Review: The organisers behind German party The Third Room have responded to the coronavirus by setting up a label and tapping artists who played for them for the material on this split release. The proceeds from the sale of this EP will go to people who bought tickets for one of Third Room's cancelled events - a kind gesture. It's no surprise that the tracks on the compilation are reflective of the party's sound: Dax J and Obscure Shape & SHDW's contribution focuses on hard, fast acid; Inhalt der Nacht & Echoes of October drop the pile-driving "Beutezug" and even Ellen Allien's track is coated in ravey menace. The one exception to this approach is Hector Oaks's droning "Do You See The Light?"
Review: The second installment of the various artist EP from Soul Deep focuses in, unsurprisingly perhaps, on the deeper side of D&B with some soulful, jazzy and darker flavours thrown in across the eleven-track selection. Opening cut "Live The Dream" by Jam Thieves gets things started with sparse, ticking beats and the faintest of piano shimmies, and so we are taken through such moments as the upbeat chiming tones of Integration Now - "Everybody" and echoing vocals of Soul Connection - "Baby". Obscure takes things on a slightly darker tip in "Renaissance", which draws the EP to a close.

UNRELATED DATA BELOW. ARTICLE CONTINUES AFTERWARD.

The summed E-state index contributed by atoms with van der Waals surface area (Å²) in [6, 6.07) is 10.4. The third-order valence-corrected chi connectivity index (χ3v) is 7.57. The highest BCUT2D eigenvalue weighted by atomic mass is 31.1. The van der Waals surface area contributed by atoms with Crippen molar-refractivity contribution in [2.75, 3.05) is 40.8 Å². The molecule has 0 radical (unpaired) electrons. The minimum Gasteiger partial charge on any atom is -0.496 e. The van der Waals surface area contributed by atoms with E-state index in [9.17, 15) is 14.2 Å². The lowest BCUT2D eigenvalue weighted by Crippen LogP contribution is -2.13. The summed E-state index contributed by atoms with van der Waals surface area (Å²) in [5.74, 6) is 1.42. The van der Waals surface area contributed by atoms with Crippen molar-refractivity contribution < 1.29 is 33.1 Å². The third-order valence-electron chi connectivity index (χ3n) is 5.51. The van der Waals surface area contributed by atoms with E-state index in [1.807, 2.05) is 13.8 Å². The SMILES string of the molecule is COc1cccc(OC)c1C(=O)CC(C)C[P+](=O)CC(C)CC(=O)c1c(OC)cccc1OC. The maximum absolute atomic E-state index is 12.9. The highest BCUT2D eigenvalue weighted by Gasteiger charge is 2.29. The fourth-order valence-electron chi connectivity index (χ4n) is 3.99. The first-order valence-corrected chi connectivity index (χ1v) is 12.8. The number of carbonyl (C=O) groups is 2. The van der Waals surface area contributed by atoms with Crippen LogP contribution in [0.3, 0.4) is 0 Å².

Review: Tale of Us launch their Afterlife label in style with the Realm of Consciousness compilation. Bringing together some of the best-known names in contemporary techno as well as a group of newcomers, it moves effortlessly between esoteric moods. Tale of Us contribute the ambient intro, while Monoloc and Woo York are both in more mellow form than usual on the melodic "Phoenix" and "Poseidon" respectively. Meanwhile, Recondite contributes the sad melodies and throbbing bass of "Murphy's Law" and Locked Groove balances supernaturally beautiful hooks with powerful bass pulses on "Emeralds". Even more dance floor-focused tracks, like Obscure Shape & SHDW's "Die Wiederkehr", are filled with trancey melancholia.